The capital expenditures of the four national carriers in the United States are expected to rise as much as ten-percent over the course of this year, Barclays analysts wrote to investors earlier this week, without attributing the major increase to 5G. While Verizon, AT&T, T-Mobile, and Sprint are expected to spend in the ballpark of $50 billion combined in 2018, a significant portion of their investments is expected to be aimed at improving their 4G LTE offerings. 5G won't make "one iota of difference" in the near future, T-Mobile Chief Technology Officer Neville Ray said earlier this month, whereas Crown Castle Chief Executive Officer Jay Brown recently asserted the overall state of 5G research and development is still highly theoretical.
With both the fastest-growing wireless carrier and one of the largest tower companies in the country downplaying the current excitement surrounding 5G deployment, some industry watchers remain careful about predicting massive 5G-driven capex increases in 2018. The latest financial reports of the nation's largest mobile service providers all mentioned 5G in the context of planned expenditures but provided little details on the matter, which is in line with recent estimates suggesting large-scale 5G deployment won't start before 2019. The fifth generation of mobile networks is still nearing commercialization at a steadily accelerating pace, with the first implementable 5G standard being completed in late December as the 3GPP's Release 15. The specification is already being used by a long list of wireless carriers and network equipment manufacturers as part of various trials and should also serve as the basis for AT&T's experimental 5G network the company vowed to introduce in a dozen U.S. cities by late 2018.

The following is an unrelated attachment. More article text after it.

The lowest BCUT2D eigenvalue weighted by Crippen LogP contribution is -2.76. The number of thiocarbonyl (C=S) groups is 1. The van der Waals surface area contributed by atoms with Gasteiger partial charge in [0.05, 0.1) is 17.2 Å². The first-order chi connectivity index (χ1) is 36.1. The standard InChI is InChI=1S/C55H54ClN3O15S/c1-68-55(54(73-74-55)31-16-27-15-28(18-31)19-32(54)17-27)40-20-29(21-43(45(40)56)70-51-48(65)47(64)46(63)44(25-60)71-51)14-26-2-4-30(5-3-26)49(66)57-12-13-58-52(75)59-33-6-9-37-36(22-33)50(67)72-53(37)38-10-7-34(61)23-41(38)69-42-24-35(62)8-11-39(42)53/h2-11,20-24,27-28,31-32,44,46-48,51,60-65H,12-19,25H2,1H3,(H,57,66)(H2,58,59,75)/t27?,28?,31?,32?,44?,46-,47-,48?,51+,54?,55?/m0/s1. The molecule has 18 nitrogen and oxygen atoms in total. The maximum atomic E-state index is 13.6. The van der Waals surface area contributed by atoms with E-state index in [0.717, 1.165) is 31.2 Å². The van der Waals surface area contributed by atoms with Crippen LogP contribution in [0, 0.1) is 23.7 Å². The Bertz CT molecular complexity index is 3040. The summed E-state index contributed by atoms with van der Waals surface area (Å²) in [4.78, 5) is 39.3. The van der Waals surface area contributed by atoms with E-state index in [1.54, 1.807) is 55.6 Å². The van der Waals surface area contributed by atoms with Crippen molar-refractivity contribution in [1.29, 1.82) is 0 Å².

AT&T and Sprint are expected to be the main driving forces behind the 2018 wireless capex increase, according to Barclays. Verizon and T-Mobile are both projecting their spending to remain largely unchanged over the course of this year, as indicated by their Q4 2017 financial reports. All four carriers will likely continue investing in network densification in order to improve their existing offerings, with such efforts also being indirectly attributable to 5G that will require a much higher volume of (small) cell sites in order to offer reliable coverage, especially in the context of implementations relying on the millimeter-wave spectrum.